Week of Sunday May 25 - Easter 6
A Sermon Draft for John 14
How much do you trust God?
John 14 does not have a neat narrative thread; it doesn't read like a novel. Bits stand out and there's repetition of the important bits, but it's not easy to make a tidy five point summary. It's more like one of my wife's quilts. You look at it and begin to see patterns. There are quilts in our place that are years old, and yet I still see new patterns I have not noticed before. John 14 is a bit like that. It's for thinking and pondering. It's not a quick chapter in a novel.
At the moment, I am hearing it ask me a question. It is asking, "How much do you trust God?"
On the surface this chapter is about the impending absence of Jesus. But by the time these words were written down in Jesus' name, he is long gone, and has not come back. It's probable that in the little group of churches associated with John there was no one left who had ever actually seen Jesus! He was gone. Jerusalem was destroyed. People were on their own, and those Christians who were also Jewish seem to have been ostracised by their synagogues.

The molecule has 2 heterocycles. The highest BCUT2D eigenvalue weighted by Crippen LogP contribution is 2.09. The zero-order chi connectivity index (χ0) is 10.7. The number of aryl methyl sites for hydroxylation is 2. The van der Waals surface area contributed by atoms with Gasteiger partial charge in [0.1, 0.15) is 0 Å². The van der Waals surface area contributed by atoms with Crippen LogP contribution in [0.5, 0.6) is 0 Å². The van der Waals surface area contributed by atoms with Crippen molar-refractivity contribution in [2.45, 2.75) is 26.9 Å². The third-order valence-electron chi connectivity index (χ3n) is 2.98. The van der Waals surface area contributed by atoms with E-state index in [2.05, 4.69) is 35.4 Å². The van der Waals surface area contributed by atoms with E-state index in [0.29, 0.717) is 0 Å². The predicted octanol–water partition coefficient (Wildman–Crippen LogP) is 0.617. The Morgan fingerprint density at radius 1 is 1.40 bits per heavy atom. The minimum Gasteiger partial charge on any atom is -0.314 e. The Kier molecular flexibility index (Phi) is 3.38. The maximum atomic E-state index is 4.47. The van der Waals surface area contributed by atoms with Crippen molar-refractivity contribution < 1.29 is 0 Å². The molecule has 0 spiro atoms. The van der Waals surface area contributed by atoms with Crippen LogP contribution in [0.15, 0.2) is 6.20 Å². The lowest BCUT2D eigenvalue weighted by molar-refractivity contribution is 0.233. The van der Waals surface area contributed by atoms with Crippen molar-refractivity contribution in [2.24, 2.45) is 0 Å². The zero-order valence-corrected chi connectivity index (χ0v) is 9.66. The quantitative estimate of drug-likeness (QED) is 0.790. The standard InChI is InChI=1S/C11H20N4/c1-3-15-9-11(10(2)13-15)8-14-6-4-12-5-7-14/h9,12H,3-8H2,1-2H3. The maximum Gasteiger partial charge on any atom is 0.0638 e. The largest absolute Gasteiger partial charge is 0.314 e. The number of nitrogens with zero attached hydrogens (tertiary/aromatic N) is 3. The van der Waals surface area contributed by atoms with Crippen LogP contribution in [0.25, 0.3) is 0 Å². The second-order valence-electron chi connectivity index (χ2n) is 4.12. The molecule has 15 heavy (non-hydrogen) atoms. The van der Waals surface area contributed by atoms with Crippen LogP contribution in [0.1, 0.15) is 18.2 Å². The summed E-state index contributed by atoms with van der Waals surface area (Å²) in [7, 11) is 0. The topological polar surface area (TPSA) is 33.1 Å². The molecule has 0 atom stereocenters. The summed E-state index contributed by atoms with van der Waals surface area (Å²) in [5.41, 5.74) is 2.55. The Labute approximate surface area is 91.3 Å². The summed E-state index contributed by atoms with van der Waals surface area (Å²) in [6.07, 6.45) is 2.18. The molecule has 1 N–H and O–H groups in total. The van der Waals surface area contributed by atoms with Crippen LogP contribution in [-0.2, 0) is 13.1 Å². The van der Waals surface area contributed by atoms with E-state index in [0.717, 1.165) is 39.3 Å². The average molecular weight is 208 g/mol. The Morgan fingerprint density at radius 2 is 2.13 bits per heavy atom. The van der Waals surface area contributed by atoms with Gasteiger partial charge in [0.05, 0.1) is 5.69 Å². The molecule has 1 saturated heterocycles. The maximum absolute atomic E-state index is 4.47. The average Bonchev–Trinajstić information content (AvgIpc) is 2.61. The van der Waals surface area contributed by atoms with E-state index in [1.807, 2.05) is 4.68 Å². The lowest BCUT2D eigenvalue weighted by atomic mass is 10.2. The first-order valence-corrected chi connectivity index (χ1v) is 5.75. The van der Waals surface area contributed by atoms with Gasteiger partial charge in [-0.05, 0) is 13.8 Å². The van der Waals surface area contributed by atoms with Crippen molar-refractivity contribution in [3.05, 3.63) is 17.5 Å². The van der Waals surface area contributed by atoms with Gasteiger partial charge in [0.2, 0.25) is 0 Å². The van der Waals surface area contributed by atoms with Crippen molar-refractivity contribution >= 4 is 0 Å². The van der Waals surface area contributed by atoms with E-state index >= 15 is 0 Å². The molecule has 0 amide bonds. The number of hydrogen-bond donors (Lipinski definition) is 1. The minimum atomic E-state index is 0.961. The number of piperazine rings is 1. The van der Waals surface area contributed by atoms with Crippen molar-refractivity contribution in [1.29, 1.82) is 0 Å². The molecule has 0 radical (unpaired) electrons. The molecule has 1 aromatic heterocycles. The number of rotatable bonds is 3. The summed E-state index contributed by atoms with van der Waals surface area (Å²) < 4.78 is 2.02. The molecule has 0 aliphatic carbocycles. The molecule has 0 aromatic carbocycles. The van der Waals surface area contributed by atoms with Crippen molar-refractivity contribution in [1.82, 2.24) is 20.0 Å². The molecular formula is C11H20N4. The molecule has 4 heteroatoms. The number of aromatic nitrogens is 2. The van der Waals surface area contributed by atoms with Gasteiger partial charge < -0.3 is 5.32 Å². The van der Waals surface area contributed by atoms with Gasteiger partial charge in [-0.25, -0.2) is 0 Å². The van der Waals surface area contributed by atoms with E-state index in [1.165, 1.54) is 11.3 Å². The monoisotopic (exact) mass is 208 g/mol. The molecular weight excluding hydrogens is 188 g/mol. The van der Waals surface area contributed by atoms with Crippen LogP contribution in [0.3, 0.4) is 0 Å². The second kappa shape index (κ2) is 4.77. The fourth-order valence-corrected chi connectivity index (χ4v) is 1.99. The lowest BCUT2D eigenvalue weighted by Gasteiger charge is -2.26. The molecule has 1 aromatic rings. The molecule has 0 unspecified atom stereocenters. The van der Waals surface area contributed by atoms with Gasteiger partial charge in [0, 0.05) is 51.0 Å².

Added to that is the fact that Jesus had been murdered in the most humiliating fashion. The one who people had begun to believe was the Messiah had been murdered after a show trial by the very priests and people who had longed for centuries that he would come.
The whole movement should have faded away.
But 60 or more years later we have a group of people who think that in Jesus they had seen God. That's why John 14 says "Whoever has seen me has seen the Father." (vv 9) And as they face the difficulties of life in a hostile world, and as they take on the very difficult task of being a truly loving community, they also claim that this sense of God-ness is still with them. They have not been left alone. "17This is the Spirit of truth." it says. The Spirit of truth is so real to them that John can write these words: "You know him, because he abides with you, and he will be in you."